Were shutdowns over defense, the Fairness Doctrine, crime policy, civil-rights legislation, foreign aid, and drilling on federal land attempts to delegitimize Reagan in his first term? How about O’Neill’s successful defunding of the MX- and Pershing-missile programs? Was the implication here that Reagan’s presidency should be “nullified”? And what about the second term? After Reagan’s policies on labor contracts, offshore oil rigs, and welfare were “upheld” by the people in the 1984 election, O’Neill continued to fight them so hard that he shut down the government in their honor in 1986. “All of those,” the Washington Post’s Dylan Matthews noted in his compendium of American shutdowns, “were policies supported by House Democrats and opposed by Reagan and Senate Republicans.” Just like Obamacare, in other words.
Had you told Tip O’Neill in the late 1980s that he was expected to take a back seat because the White House and the Senate were both run by Republicans, he rightly would have laughed in your face. And then he would have reminded you that he was the speaker of the House and that the House was constitutionally preeminent in matters fiscal and legislative. Are we, to borrow Sullivan’s own words, seriously to take this as evidence that Reagan was the victim who “played punctiliously by the constitutional rules” while Democrats in Congress decided that those “rules are for dummies and suckers”? I think not.
If we are so liberally to play with language, it is worth pointing out that the only political actor who has thus far succeeded in “nullifying” any part of Obamacare is the president himself. Over the past three years, Barack Obama has unilaterally and illegally delayed parts of his signature law — and a host of other laws, too — because he deemed them politically inconvenient or unworkable. This is illegal, an extreme “act of constitutional vandalism,” to borrow the favored style of the shutdown’s hysterics.
There is one branch, as it so happens, that can effectively change the law unilaterally. As James Madison explained in Federalist No. 58, one branch can try to effect existing law in a more brutal manner if necessary, armed as it is with “the most complete and effectual weapon with which any constitution can arm the immediate representatives of the people.” That branch is not the presidency — whose role is to faithfully execute the law — but Congress.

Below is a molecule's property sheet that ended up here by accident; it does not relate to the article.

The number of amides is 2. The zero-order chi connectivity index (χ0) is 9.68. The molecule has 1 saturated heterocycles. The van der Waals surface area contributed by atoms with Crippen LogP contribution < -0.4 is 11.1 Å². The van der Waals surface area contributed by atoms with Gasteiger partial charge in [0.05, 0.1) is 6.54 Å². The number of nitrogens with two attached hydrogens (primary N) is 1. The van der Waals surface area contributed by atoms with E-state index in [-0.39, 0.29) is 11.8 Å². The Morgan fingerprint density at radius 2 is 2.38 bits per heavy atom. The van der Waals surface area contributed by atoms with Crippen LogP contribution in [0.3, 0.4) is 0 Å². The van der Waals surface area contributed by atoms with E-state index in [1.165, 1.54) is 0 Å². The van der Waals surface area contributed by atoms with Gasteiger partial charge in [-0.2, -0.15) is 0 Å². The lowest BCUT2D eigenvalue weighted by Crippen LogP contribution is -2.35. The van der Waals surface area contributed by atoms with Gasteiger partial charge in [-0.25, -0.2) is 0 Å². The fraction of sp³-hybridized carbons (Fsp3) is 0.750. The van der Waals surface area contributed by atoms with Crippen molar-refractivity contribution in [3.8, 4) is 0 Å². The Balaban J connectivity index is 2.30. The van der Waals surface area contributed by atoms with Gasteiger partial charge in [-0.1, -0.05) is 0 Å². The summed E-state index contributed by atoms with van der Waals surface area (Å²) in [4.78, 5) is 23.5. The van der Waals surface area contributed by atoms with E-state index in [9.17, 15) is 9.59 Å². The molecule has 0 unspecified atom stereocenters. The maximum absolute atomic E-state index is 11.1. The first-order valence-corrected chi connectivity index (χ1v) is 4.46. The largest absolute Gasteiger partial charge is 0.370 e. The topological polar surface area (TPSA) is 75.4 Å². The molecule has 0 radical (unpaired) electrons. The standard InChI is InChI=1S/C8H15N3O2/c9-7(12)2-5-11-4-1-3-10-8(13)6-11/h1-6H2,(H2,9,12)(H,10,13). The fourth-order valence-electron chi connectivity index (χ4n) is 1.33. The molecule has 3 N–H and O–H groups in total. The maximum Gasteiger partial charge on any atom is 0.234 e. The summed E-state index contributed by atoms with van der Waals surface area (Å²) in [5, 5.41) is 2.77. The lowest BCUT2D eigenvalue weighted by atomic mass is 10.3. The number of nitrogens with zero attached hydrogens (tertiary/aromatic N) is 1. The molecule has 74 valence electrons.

My suspicion is that, as much as anything else, “nullification” is a word that is used consciously and deliberately as a cudgel — especially at the moment, when we have a president who is black. Accusing someone in America of seeking to “nullify” a given power is rhetorically akin to sticking the label “defenders of states’ rights” onto advocates of robust federalism. The accusers do not simply intend to imply that their opponents’ actions are illegal or illegitimate; they mean to taint them with the racism brush — something that Sullivan does throughout his screed.
This may be deeply unfair, but it is politically smart. While actual nullification remains a fairly popular instinct on both the left and the right — conservatives tend to pledge to ignore new federal gun laws; progressives, to ignore federal drug laws — the loudest and best-known example of nullification in the historical record is from Alabama’s Democratic governor, George Wallace, who vowed to defy federal desegregation orders in the name of “segregation now, segregation tomorrow, segregation forever.” Wallace’s defiance was so vehement that Martin Luther King Jr., in his seminal “I Have a Dream” address, described the governor as “having his lips dripping with the words of interposition and nullification.” The association between nullification and racism has, alas, stuck.
William F. Buckley Jr. once answered a question about whether his support for salvaging items from the wreckage of the Titanic was akin to supporting “grave robbing” by answering, wryly, “No, because it isn’t robbing graves.” When Republicans who are exercising the constitutionally enumerated powers of the part of government they control are asked if they are engaging in “nullification,” they should have a similar answer ready: “Go and buy a dictionary — and a history book.” Words mean something. Let’s try and keep it that way.
— Charles C. W. Cooke is a staff writer at National Review.